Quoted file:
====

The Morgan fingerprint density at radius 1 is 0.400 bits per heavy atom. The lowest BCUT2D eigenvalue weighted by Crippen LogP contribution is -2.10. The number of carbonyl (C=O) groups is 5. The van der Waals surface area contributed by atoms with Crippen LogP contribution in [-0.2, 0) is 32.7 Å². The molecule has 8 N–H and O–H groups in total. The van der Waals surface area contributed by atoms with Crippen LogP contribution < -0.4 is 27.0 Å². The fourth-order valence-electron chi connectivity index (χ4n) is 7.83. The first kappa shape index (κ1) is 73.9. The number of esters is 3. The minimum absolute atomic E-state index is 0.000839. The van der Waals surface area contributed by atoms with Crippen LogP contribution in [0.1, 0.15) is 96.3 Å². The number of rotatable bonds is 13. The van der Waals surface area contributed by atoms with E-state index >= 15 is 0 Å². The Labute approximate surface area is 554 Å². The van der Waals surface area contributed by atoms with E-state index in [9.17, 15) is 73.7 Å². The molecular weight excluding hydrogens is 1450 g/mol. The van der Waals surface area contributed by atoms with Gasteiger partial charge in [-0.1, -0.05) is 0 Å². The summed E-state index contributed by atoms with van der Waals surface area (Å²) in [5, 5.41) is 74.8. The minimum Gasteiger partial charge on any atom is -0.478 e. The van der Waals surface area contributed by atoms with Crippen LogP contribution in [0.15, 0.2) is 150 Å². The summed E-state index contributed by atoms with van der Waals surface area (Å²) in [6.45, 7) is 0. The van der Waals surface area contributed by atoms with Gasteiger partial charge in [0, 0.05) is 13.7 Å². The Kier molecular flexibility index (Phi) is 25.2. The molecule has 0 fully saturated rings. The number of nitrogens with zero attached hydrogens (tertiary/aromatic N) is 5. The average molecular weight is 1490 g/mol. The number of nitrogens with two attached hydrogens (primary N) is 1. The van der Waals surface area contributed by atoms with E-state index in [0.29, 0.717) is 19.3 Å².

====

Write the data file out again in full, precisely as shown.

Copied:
The Morgan fingerprint density at radius 1 is 0.400 bits per heavy atom. The lowest BCUT2D eigenvalue weighted by Crippen LogP contribution is -2.10. The number of carbonyl (C=O) groups is 5. The van der Waals surface area contributed by atoms with Crippen LogP contribution in [-0.2, 0) is 32.7 Å². The molecule has 8 N–H and O–H groups in total. The van der Waals surface area contributed by atoms with Crippen LogP contribution < -0.4 is 27.0 Å². The fourth-order valence-electron chi connectivity index (χ4n) is 7.83. The first kappa shape index (κ1) is 73.9. The number of esters is 3. The minimum absolute atomic E-state index is 0.000839. The van der Waals surface area contributed by atoms with Crippen LogP contribution in [0.1, 0.15) is 96.3 Å². The number of rotatable bonds is 13. The van der Waals surface area contributed by atoms with E-state index >= 15 is 0 Å². The Labute approximate surface area is 554 Å². The van der Waals surface area contributed by atoms with E-state index in [9.17, 15) is 73.7 Å². The molecular weight excluding hydrogens is 1450 g/mol. The van der Waals surface area contributed by atoms with Gasteiger partial charge in [-0.1, -0.05) is 0 Å². The summed E-state index contributed by atoms with van der Waals surface area (Å²) in [5, 5.41) is 74.8. The minimum Gasteiger partial charge on any atom is -0.478 e. The van der Waals surface area contributed by atoms with Crippen LogP contribution in [0.15, 0.2) is 150 Å². The summed E-state index contributed by atoms with van der Waals surface area (Å²) in [6.45, 7) is 0. The van der Waals surface area contributed by atoms with Gasteiger partial charge in [0, 0.05) is 13.7 Å². The Kier molecular flexibility index (Phi) is 25.2. The molecule has 0 fully saturated rings. The number of nitrogens with zero attached hydrogens (tertiary/aromatic N) is 5. The average molecular weight is 1490 g/mol. The number of nitrogens with two attached hydrogens (primary N) is 1. The van der Waals surface area contributed by atoms with E-state index in [0.29, 0.717) is 19.3 Å².